A smaller sample size is not better.
A small sample size needs a more significant* result if you want to draw a conclusion from it.
Let's consider some results and their interpretation:
If your drug cures 30% of 10 people, the percentage of the general population cured could be anywhere between around 0% and 65% of people.
If your drug cures 30% of 10000 people, you can be quite sure it actually cures around 30% of people (more specifically, between 29% and 31% of people).
If your drug cures 100% of 10 people, you can be quite sure it would cure around at least 60% of people.
If your drug cures 100% of 10000 people, you can be quite sure it actually cures around 100% of people.
Note: the above probably misses a few details about control groups, side effects, hypothesis testing, etc. It's just meant to give a basic idea of what the numbers might look like.
Now a one-line conclusion of a study could be "the drug likely cures some percentage of people" or "we don't know whether it cures anyone".
A 10000-person study is going to end up saying "the drug likely cures some percentage of people" more often, even if the percentage is really tiny. A 10-person study will end up saying "we don't know whether it cures anyone" more often.
When the 10-person study does end up saying "the drug likely cures some percentage of people", the percentage will generally be larger.
When a 10000-person study says "we don't know whether it cures anyone", we can be pretty sure that it cures between 0% and a very, very tiny percentage of the population. Whereas with a 10-person study with the same conclusion it could still cure a fairly large percentage. We just don't know yet.
But the results themselves are not more significant.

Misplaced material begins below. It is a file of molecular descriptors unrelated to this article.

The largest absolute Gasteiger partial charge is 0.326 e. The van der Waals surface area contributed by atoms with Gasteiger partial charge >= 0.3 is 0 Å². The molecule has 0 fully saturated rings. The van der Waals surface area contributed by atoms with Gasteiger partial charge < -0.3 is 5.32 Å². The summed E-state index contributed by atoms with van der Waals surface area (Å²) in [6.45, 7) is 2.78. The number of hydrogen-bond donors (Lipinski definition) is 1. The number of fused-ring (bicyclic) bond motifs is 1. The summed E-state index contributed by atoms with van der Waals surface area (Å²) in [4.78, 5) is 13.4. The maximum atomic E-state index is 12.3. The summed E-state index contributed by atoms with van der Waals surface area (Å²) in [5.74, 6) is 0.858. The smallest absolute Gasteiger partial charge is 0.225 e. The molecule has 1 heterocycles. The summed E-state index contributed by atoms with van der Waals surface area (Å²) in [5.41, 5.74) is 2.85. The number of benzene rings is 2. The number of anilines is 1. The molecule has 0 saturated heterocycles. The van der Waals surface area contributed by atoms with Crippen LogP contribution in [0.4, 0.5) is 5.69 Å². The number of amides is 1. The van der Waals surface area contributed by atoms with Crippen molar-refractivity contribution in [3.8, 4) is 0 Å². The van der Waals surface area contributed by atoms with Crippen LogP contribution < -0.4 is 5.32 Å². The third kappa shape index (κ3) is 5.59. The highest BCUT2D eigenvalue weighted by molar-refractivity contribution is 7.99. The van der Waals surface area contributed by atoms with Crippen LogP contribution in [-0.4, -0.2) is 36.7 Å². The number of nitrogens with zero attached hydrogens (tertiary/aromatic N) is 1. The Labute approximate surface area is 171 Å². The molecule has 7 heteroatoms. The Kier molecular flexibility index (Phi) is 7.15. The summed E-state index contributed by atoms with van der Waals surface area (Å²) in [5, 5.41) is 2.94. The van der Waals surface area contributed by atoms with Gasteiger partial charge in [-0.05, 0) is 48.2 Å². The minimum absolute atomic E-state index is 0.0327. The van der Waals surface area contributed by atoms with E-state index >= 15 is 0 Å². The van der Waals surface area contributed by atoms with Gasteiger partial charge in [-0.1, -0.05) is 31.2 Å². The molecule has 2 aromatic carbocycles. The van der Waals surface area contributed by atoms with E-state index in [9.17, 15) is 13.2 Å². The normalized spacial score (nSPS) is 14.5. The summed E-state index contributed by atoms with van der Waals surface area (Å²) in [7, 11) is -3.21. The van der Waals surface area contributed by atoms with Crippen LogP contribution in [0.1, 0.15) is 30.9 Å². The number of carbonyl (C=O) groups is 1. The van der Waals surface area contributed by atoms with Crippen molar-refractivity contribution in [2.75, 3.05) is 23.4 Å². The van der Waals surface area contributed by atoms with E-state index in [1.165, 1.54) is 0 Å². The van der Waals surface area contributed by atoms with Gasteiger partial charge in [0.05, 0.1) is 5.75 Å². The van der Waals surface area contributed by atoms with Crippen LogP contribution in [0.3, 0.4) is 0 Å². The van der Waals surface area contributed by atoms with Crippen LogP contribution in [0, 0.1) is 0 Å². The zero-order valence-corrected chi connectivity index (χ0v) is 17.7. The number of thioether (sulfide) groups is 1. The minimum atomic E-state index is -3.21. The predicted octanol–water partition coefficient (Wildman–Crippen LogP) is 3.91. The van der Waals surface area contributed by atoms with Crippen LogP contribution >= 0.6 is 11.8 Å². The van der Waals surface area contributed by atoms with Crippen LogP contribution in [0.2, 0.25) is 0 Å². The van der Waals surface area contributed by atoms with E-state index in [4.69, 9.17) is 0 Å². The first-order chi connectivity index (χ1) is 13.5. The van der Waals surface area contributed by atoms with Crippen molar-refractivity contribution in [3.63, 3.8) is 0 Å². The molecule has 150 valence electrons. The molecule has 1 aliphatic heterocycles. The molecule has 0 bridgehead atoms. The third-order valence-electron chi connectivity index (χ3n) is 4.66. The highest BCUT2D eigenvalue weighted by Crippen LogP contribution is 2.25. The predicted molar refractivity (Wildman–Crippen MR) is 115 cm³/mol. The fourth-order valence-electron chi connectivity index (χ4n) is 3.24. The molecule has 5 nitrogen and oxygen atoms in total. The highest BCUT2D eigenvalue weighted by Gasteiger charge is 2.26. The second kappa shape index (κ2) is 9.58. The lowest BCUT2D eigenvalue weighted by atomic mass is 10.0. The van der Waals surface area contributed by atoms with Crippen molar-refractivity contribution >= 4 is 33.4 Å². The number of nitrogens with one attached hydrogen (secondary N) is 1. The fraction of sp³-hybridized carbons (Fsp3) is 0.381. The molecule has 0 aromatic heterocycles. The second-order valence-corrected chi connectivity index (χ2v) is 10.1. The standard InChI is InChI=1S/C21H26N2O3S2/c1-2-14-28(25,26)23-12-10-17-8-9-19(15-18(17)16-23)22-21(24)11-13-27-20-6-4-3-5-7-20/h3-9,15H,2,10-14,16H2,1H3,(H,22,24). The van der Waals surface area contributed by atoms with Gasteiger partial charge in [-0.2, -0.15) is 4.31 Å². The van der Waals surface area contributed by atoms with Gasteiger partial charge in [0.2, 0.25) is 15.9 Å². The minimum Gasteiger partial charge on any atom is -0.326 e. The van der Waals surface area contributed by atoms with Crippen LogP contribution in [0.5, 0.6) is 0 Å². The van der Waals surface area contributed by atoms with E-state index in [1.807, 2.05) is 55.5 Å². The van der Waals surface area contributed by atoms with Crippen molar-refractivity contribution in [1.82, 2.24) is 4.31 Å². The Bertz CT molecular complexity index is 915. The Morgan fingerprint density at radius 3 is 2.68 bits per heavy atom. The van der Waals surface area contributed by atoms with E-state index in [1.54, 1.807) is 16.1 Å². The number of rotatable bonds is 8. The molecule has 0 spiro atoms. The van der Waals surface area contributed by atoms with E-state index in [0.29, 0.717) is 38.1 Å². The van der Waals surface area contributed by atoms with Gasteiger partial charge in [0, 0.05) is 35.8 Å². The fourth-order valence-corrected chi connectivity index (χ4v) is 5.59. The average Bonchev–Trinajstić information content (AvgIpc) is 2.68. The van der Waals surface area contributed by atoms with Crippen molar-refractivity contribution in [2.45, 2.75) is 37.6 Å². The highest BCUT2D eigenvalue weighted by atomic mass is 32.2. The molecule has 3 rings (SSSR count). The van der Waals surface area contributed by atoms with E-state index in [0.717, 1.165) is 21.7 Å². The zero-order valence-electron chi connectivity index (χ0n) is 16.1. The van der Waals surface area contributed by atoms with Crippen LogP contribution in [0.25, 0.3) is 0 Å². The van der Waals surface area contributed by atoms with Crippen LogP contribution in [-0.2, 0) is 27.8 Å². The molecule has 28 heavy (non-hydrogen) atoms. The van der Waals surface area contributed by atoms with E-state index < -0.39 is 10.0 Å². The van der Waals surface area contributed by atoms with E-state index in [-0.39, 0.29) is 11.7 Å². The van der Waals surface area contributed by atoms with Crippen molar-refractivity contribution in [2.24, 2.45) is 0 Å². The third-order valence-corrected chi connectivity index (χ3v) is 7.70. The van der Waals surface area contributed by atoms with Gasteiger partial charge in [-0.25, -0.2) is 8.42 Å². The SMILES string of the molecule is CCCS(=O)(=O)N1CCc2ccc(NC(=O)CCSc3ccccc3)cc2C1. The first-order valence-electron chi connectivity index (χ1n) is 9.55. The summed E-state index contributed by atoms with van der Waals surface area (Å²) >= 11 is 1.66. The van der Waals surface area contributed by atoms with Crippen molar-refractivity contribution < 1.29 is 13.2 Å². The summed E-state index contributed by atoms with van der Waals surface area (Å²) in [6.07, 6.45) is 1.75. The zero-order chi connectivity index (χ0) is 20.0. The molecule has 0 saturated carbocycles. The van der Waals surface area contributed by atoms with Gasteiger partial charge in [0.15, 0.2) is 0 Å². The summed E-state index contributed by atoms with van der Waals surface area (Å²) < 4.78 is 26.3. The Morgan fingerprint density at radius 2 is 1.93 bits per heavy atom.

Note that above I didn't say "the results are more significant", but rather that you need more significant results. And I'm differentiating the results from the conclusion.
The quote (without context) seems to imply a smaller sample provides a more useful result, when this is blatantly false. This may not be what the author actually meant, but that's how I read it.
The results from a large study allows us to be more sure how effective something actually is, which is always more useful.
The only thing that would be more significant would be a positive conclusion ("the drug likely works"), but taking one look at the actual percentages would still give you a lot more information for the large study.
The only way in which a smaller sample would provide a more useful result is when people who don't know what they're doing misinterpret or misrepresent the result (by e.g. saying "the drug works" without also noting that it actually only works 1% of the time). This admittedly might happen a whole lot more often than it should in today's world with the media and social media.
What about bias?
If you have a very small sample size, you're much more likely to not have a sample that's proportional to what the actual population looks like, and you might even miss out on some demographic altogether.
In medicine there are many variables that could contribute to or alter the effects something has, so having an accurate representation of the population is quite important.
If your data is too biased, your results would not be particularly useful.
A bigger sample size doesn't automatically fix it, but does make it easier to avoid.
*: this answer uses "significant" to mean "practically significant" not "statistically significant". As in "something that actually matters to the general public".
Results from larger samples would generally be more statistically significant, as in it's something we can be more sure about.